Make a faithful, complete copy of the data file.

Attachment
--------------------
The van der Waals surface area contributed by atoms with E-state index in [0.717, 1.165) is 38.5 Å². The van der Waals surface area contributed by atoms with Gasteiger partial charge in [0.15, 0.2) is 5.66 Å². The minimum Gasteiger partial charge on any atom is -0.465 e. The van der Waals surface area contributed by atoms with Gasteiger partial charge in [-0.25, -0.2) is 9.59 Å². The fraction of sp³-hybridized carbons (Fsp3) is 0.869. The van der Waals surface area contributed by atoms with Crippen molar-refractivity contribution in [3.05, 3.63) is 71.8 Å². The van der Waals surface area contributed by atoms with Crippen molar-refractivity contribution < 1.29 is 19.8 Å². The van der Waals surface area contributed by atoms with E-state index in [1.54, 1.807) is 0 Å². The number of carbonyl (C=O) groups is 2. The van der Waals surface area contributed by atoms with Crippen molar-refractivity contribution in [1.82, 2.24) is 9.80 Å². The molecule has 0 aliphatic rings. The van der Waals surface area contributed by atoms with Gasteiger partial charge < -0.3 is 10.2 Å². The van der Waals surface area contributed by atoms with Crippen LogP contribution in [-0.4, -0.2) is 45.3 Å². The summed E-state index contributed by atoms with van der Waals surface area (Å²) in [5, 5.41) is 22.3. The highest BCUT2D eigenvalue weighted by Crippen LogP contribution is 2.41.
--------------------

The van der Waals surface area contributed by atoms with E-state index in [0.717, 1.165) is 38.5 Å². The van der Waals surface area contributed by atoms with Gasteiger partial charge in [0.15, 0.2) is 5.66 Å². The minimum Gasteiger partial charge on any atom is -0.465 e. The van der Waals surface area contributed by atoms with Gasteiger partial charge in [-0.25, -0.2) is 9.59 Å². The fraction of sp³-hybridized carbons (Fsp3) is 0.869. The van der Waals surface area contributed by atoms with Crippen molar-refractivity contribution in [3.05, 3.63) is 71.8 Å². The van der Waals surface area contributed by atoms with Crippen molar-refractivity contribution < 1.29 is 19.8 Å². The van der Waals surface area contributed by atoms with E-state index in [1.54, 1.807) is 0 Å². The number of carbonyl (C=O) groups is 2. The van der Waals surface area contributed by atoms with Crippen molar-refractivity contribution in [1.82, 2.24) is 9.80 Å². The molecule has 0 aliphatic rings. The van der Waals surface area contributed by atoms with Gasteiger partial charge < -0.3 is 10.2 Å². The van der Waals surface area contributed by atoms with Crippen LogP contribution in [-0.4, -0.2) is 45.3 Å². The summed E-state index contributed by atoms with van der Waals surface area (Å²) in [5, 5.41) is 22.3. The highest BCUT2D eigenvalue weighted by Crippen LogP contribution is 2.41.